Now, out of the blue came another even larger mystery. I was still in too much shock to think about what it might be. Instead of going home I decided to go to Lola's. No matter what happens, she seems to handle the strange and frightening a lot better than I do at times.
With Sammy trotting beside me I made a turn down the leaf clustered streets, past the tall, towering nearly bare-limbed trees. It was in the middle of November, and it was a very beautiful day.

Lola lives in a charming little brick house with her mom and dad. Her mom loves to bake, and faintly I could smell the rich, inviting scent of chocolate brownies that seemed to be wafting from the tall stack of chimney smoke high above my friend's abode.
Surrounding Lola's home was a tall white picket fence, the better to keep in her frisky Siberian husky, Storm. He recognized me by the time I had come into the subdivision no doubt, and was barking excitedly and jumping up on the fence. Sammy would usually tug at his leash at the sight of other dogs, eager to romp and play, but now he walked solemnly, occasionally stopping to sniff at a tree or mailbox, only not with as much enthusiasm as before.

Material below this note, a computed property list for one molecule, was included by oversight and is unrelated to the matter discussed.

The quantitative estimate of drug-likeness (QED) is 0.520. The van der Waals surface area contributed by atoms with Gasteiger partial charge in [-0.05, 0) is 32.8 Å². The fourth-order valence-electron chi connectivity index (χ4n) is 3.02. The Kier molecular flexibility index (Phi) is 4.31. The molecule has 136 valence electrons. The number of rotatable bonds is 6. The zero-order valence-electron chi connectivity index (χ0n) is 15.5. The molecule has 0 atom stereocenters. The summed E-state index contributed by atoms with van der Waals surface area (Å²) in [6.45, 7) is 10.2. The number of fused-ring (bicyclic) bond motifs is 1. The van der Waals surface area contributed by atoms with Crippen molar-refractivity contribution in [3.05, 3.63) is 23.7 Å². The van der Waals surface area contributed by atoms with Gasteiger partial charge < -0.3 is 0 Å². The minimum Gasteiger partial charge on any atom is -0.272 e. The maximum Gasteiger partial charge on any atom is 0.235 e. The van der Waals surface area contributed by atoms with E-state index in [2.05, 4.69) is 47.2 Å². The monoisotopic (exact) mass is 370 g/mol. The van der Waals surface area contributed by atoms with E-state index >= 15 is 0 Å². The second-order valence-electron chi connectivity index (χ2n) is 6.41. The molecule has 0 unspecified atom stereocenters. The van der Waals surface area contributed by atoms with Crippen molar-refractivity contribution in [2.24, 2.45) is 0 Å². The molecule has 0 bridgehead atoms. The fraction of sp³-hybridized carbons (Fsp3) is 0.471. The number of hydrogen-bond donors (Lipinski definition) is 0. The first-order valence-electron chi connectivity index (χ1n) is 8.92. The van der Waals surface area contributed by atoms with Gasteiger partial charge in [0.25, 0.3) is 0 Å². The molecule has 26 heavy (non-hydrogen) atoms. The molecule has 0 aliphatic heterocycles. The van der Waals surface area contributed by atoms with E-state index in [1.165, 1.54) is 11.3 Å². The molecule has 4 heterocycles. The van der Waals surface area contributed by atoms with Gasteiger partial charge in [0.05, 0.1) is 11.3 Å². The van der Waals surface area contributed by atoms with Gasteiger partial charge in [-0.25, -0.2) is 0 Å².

He seemed to be traumatized by whatever he had seen down there earlier.
As I began to walk up the steps to Lola's porch, that familiar sensation tugged at my senses.
Someone was watching me again.
Then in my mind echoed the voice of the creature in the subway: "don't run away Wendy Cremwell, I'm merely observing..."
I shuddered and took a deep breath, looking around Lola's yard and the neighbor's yards to make sure nothing was there.